Your first decision will probably be to equip your air organizations with modern materiel. That is a sound decision, but how are you going to carry it out? Aviation materiel is extremely costly; it takes a long time to produce; and, remember this, is rapidly outmoded. Can you afford to discard the expensive materiel you have on hand for yet more modern types? Another consideration: the more costly the plane, the fewer of them you can have, and for each plane, guns, instruments, bombs, ammunition, and maintenance must be provided. Study the emergency situations you think we may be required to meet, and then decide on the proportion of plane types to meet those situations. Is it more desirable to have a large number of small planes or a small number of large planes? Consider the major emergency problem of training of pilots rapidly; that you will have to use rapidly trained pilots; and that your air force may be required to operate in theaters where airdromes are limited in number and size. In view of these factors, are combat planes—simple to operate and rugged in construction—indicated? Is it wise to sacrifice desirable technical features in order to obtain planes with special characteristics? There are almost unlimited permutations and combinations to resolve into a solution.
You must set aside funds for research and development, and for the maintenance and training of personnel, year in and year out. We have a very fine commercial aviation system and splendid Naval aviation. What effect will these have on the solution of your problem? The questions I have outlined are not academic—far from it, they are before the War Department for consideration every day.
Saturday morning, before leaving for Maxwell Field, it was necessary for me to pass on the proposition of a further allocation of funds for bombs. A great bombing plane without bombs—and it requires a year to make a bomb—would be a most expensive futility in the scheme of national defense. The project before me was to increase the number of missions of bombs to be procured. It was favorably acted upon. But—and this is the point I wish to make—at the same time that I was considering the dollars and cents involved in aviation munitions, I had in mind the fact that the rifle for the troops of our first war Army is of a type thirty-four years old, yet we have developed a semi-automatic shoulder rifle which is at least the equal of any similar weapon in the world. You gentlemen in the Air Corps would have no hesitation about the matter of bombs. But what about the thirty-four-year-old type rifle?
I leave this problem with you. Please give it serious thought and contribute towards its solution, for it is my firm conviction that aerial supremacy in the next war will not be merely a matter of technical excellence and tactical skill, but will depend fundamentally on the soundness of our peacetime planning and preparations.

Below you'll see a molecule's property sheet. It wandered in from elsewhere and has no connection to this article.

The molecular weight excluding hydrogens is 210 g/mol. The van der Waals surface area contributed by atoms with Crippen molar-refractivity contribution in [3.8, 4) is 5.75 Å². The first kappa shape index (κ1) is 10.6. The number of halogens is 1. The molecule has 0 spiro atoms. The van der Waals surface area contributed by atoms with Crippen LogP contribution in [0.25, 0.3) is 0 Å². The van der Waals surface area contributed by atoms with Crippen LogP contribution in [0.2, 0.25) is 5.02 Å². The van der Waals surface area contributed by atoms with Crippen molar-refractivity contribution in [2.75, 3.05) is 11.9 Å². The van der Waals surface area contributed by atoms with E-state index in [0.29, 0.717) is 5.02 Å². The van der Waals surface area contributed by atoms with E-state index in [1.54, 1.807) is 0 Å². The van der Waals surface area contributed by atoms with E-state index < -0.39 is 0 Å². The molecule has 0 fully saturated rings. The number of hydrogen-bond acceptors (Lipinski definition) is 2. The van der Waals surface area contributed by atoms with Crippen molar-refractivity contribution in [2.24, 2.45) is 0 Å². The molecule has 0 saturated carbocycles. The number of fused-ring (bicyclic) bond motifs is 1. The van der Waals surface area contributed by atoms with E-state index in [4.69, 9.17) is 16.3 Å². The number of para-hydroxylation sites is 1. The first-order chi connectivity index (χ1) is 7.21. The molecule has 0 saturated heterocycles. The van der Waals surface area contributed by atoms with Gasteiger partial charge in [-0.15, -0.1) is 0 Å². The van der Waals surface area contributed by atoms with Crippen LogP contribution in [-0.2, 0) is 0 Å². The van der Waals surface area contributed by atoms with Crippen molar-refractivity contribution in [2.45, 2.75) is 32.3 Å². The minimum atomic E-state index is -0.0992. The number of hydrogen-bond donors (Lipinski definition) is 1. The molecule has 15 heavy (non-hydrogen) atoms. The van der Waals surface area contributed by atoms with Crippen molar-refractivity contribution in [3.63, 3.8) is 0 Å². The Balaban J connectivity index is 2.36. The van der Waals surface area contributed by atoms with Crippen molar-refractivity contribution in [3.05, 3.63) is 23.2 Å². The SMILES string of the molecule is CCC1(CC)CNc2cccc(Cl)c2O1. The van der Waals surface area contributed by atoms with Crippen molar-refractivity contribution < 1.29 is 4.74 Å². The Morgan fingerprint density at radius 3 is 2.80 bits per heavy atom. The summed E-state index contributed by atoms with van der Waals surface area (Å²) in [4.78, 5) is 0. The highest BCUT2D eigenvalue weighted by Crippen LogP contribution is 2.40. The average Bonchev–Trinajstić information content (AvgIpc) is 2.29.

We have the finest pilots in the world and planes that are at least equal in efficiency to those of any other nation. You can be justly proud of your contribution to these achievements. But you are now about to enter into a broader field of study where consideration is given to the role the Air Corps plays as a component part of the Army. Seek to obtain a clear picture of every aspect of national defense, so that you may think straight and advise wisely. The more outstanding you become as an officer of the Air Corps, the more important it is that you thoroughly understand the requirements and operation of the combined arms. The War Department needs Air experts who understand the Army, for we must have a team.
Document Copy Text Source: George C. Marshall Papers, Pentagon Office Collection, Speeches, George C. Marshall Research Library, Lexington, Virginia.
Document Format: Typed draft.
1. In 1931, the school moved from Langley Field, near Hampton, Virginia, to Maxwell Field, near Montgomery, Alabama.
2. Major General Benjamin D. Foulois was chief of the Air Corps from December 22, 1931, until December 21, 1935, when he retired.
3. Brigadier General Henry C. Pratt (U.S.M.A., 1904) was commandant from March 15, 1937, to August 6, 1938. After leaving the Tactical School, he commanded the Twenty-third Brigade at Fort William McKinley, Philippine Islands.
4. In 1906, the Fort Leavenworth schools adopted as a textbook, Otto F. W. T. Griepenkerl, Letters on Applied Tactics, sixth edition (Kansas City, Missouri: Franklin Hudson, 1906).
Recommended Citation: The Papers of George Catlett Marshall, ed. Larry I. Bland and Sharon Ritenour Stevens (Lexington, Va.: The George C. Marshall Foundation, 1981- ). Electronic version based on The Papers of George Catlett Marshall, vol. 1, “The Soldierly Spirit,” December 1880-June 1939 (Baltimore and London: The Johns Hopkins University Press, 1981), pp. 631-635.